Three Nested Klein Bottles

Nested Klein Bottles_Science Museum

This is one of a series of glass Klein bottles made by Alan Bennett in Bedford, United Kingdom for the Science Museum, London. It consists of three Klein bottles, one inside another. A Klein bottle is a surface which has no edges, no outside or inside and cannot properly be constructed in three dimensions. In the series Alan Bennett made Klein bottles analogous to Mobius strips with odd numbers of twists greater than one.

I disagree that it “cannot properly be constructed in three dimensions” as it obviously has been.  Perhaps they meant defined…

[Image and description from here, via somewhere else.]

[UPDATE: Here’s a visual summary of a single Klein Bottle, showing its relationship with a Mobius Strip (thanks to Strider).]

Author: Bunk Strutts

Boogah Boogah.

17 thoughts on “Three Nested Klein Bottles”

  1. Heh. Okay, Necro, you’ve redeemed yourself. =)

    Thelit– NOOO! No self respecting guy would waste a beer in such a contraption. I could see wasting a bottle of cheap wine in it, though, so that when the beers are gone there’s another puzzle to solve… with a hammer and a paper filter.

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  2. Tony– First, you melt some glass. Then you mess with it.
    The glass-blowing class I took in college was fun. It was in the middle of winter, and we got tans from standing in front of the gas-fired glory holes, messing with glowing molten glass. I loved it.

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  3. Hi Bunk. I think the person meant that, klein bottles are “hard to describe” in three dimensions, since the surface of the bottle is only one-sided (it opens into itself, so that the inside and the outside are ultimately the same side). Even stranger, the volume of this bottle is probably zero because the the issue of the one-sided surface.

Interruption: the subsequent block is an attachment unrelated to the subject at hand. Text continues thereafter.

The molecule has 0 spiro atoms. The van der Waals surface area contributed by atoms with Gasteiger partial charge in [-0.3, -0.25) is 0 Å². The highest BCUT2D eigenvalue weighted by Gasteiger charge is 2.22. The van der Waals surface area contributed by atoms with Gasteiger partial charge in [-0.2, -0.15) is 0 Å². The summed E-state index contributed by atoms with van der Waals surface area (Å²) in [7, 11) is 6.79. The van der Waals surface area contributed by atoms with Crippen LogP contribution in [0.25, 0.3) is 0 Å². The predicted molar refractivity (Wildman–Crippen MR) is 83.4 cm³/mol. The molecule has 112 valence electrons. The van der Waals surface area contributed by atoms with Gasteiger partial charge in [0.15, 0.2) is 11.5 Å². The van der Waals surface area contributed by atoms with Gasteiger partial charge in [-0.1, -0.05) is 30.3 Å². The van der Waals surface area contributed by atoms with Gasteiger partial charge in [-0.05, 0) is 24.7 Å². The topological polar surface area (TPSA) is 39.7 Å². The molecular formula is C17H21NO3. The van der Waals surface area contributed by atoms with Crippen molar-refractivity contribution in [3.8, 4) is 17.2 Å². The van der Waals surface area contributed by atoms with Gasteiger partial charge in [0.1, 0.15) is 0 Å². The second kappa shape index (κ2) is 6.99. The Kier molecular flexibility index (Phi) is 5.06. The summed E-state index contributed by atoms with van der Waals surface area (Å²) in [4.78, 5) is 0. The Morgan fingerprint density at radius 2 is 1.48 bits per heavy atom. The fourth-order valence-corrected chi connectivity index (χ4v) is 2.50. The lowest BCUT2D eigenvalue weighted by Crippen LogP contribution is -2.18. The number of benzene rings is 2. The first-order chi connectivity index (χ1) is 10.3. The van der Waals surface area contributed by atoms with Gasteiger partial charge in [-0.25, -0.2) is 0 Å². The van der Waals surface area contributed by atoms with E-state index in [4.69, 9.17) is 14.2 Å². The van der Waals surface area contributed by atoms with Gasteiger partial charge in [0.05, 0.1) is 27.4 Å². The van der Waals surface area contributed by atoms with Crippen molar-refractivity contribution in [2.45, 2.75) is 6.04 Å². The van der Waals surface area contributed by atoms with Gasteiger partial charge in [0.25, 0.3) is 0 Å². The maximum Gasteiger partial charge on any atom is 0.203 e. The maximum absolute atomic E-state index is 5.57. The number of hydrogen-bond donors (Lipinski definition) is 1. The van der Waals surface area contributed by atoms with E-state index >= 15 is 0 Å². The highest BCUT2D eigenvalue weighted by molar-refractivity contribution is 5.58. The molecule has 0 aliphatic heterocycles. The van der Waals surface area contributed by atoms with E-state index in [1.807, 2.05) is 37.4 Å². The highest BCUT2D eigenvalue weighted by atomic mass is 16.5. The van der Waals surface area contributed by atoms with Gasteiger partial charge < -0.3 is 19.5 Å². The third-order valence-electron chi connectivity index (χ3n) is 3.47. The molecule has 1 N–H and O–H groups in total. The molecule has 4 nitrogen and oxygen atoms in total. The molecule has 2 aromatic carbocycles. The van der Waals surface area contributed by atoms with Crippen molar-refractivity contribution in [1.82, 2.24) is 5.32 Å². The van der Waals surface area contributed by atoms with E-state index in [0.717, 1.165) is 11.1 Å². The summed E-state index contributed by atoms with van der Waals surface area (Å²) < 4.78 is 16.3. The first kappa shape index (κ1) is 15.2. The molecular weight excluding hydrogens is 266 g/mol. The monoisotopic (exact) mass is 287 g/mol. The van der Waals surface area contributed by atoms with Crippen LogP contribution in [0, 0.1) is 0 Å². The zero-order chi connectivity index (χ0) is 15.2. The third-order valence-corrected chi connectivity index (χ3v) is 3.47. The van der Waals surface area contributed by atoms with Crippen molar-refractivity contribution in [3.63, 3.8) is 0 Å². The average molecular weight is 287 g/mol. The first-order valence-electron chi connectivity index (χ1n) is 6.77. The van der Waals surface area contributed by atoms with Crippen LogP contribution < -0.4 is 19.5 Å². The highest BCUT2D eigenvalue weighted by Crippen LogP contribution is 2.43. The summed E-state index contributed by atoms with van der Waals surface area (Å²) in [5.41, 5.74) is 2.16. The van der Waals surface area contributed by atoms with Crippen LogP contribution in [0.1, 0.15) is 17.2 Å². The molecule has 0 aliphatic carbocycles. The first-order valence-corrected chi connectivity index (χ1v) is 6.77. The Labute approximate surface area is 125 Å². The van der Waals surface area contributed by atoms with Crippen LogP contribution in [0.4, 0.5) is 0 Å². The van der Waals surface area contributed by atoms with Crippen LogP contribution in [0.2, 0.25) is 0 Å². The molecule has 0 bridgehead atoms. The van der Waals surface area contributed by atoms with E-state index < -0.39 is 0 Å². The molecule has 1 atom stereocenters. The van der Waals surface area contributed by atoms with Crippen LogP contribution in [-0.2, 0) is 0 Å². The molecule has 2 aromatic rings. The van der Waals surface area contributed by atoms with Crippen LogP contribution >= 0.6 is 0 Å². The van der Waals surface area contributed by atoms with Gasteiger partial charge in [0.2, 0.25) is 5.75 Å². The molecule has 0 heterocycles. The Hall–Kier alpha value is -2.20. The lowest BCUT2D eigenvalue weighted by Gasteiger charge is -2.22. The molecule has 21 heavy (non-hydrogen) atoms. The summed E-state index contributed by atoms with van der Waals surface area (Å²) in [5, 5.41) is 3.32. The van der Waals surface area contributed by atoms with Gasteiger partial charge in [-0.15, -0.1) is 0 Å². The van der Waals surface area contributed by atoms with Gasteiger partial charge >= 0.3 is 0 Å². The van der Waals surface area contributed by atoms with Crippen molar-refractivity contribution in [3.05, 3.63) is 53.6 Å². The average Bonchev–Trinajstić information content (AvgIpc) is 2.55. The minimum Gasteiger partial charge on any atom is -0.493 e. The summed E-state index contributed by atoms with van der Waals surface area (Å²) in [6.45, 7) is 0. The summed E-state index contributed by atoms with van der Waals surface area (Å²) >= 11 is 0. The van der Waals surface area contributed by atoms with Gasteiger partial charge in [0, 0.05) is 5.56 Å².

Another mad glassblower, doing klein beer mugs (or Klein Steins): http://www.kleinbottle.com/drinking_mug_klein_bottle.htm

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  4. strider–
    Klein Steins! Whatta concept! Great find, dudeness. Since the volume of a Klein Stein is zero, as it has no definable interior or exterior, any amount of liquid that it contains should have no volume either, and you, Necro and I could sit around a Klein Keg and tell stories all night while getting drunk on nothing. Serious money savings.

    What is fasckinating to me is that if you were to split a flexible Klein bottle, the result is a Mobius Strip, another related anomaly. [See the Update Linkoid above.]

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  5. Just an fyi, they mean what they said about properly constructed. A true Klein Bottle can not exist in the real world. It is a mathematical construction in R^4, or four dimensional space. What you see is a representation of a Klein bottle in three dimensions. See how the bottle intersects every time the stem turns inward? Well, a real Klein bottle doesn’t actually intersect in such a spot. A klein bottle never intersects itself, nor does it have definable edges. By intersecting, the three dimensional representations gain perspective, allowing them to have both a definable inside and outside, and volume. A klein bottle is kinda like a tesseract; we can pin it down mathematically, but no human can actually envision it since we are three dimensional creatures and they are four dimensional objects.
    And before anyone bothers bringing up the trivial argument- time is NOT the fourth dimension referred to. It is a fourth PHYSICAL dimension. NO, time is NOT a physical dimension. Don’t argue it, because you are wrong.

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  6. Someone– A Klein bottle is a topographical curiosity in 3D, has nothing to do with time, and nobody mentioned the 4th dimension. All I know is I was in love with Marilyn McCoo, but she was in the 5th Dimension.

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